ISSUE 2 May 12, 2005
SOYBEAN FERTILITY NOTES
Although some soybeans are in the ground, there are many additional acres yet
to be seeded.
Briefly, here are soybean fertility guidelines-
- Nitrogen is only needed on first-year soybeans, or soybeans where
nodulation was poor the last time the field was in soybeans, or in fields
where iron chlorosis has been a serious problem in the past. Rates including
residual soil N should be about 50 lb N/acre. Soybeans in fields well
nodulated in the past and in fields where chlorosis is only a spotty problem
do not need supplemental N regardless of soil test nitrate level.
- Phosphate is needed at soil tests below medium levels. Broadcast is
desirable, even in no-till fields, but banded P can be applied if rates of N
in 7-inch rows do not exceed 10 lb/acre and do not include urea-N. MAP is
probably most safe, but DAP can be used if rates are low.
- Micronutrients have not been found to be helpful in North Dakota
generally. Sometimes iron applied with the seed or foliar has helped greenup
plants, but EDDHA, the soil applied form most helpful, is too high priced to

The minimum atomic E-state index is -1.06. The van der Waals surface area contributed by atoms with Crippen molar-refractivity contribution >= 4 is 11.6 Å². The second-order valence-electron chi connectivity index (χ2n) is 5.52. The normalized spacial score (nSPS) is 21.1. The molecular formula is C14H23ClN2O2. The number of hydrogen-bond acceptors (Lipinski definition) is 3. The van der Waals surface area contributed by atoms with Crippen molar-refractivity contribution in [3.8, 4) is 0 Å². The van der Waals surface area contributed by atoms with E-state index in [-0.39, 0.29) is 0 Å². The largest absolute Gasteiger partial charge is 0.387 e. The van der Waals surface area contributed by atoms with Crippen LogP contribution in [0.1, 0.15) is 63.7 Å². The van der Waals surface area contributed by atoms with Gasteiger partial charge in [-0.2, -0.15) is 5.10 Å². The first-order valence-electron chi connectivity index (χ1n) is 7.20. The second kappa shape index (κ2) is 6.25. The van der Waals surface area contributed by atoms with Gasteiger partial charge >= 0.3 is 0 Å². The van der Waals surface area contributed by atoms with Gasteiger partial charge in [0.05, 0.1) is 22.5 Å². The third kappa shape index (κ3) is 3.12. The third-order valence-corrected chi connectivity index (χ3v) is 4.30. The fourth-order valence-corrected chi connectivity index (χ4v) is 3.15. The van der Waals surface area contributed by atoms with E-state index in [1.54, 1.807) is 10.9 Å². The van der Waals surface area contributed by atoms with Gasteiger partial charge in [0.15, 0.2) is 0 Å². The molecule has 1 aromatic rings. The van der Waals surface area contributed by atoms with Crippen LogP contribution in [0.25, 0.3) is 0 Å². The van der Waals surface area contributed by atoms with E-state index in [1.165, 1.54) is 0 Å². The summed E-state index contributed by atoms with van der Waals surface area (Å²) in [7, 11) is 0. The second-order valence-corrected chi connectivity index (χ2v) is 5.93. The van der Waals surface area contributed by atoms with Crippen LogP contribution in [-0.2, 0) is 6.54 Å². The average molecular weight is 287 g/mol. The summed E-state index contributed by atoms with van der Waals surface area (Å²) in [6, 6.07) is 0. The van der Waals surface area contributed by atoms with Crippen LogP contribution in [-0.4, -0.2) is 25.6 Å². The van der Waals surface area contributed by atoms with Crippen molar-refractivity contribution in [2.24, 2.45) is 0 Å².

be practical at rates required for yield increases. Zinc has not been found to
increase yields in local studies.
- Inoculation is most useful in first and second-year soybeans. Thereafter,
if nodulation was good in the first years, only occasional inoculation is
FARMING MYTHS AND LEGENDS
Myth and legend 1- Soybeans build soil organic matter
Soybeans only build soil organic matter if they are tilled under before
harvest as a green manure. Rotation studies have shown that when soybeans are
introduced, organic matter levels decrease at a greater rate than previous
non-annual legume rotations. Research has suggested that under soybeans, rate of
organic matter breakdown is increased, evidently helping soybeans by providing
additional soil N so that the soybean carbohydrate contribution to nodules is
reduced. The increased rate of organic matter breakdown and N mineralization is
part of the source of our soybean previous crop N credit we give crops following
NDSU Extension Soil Specialist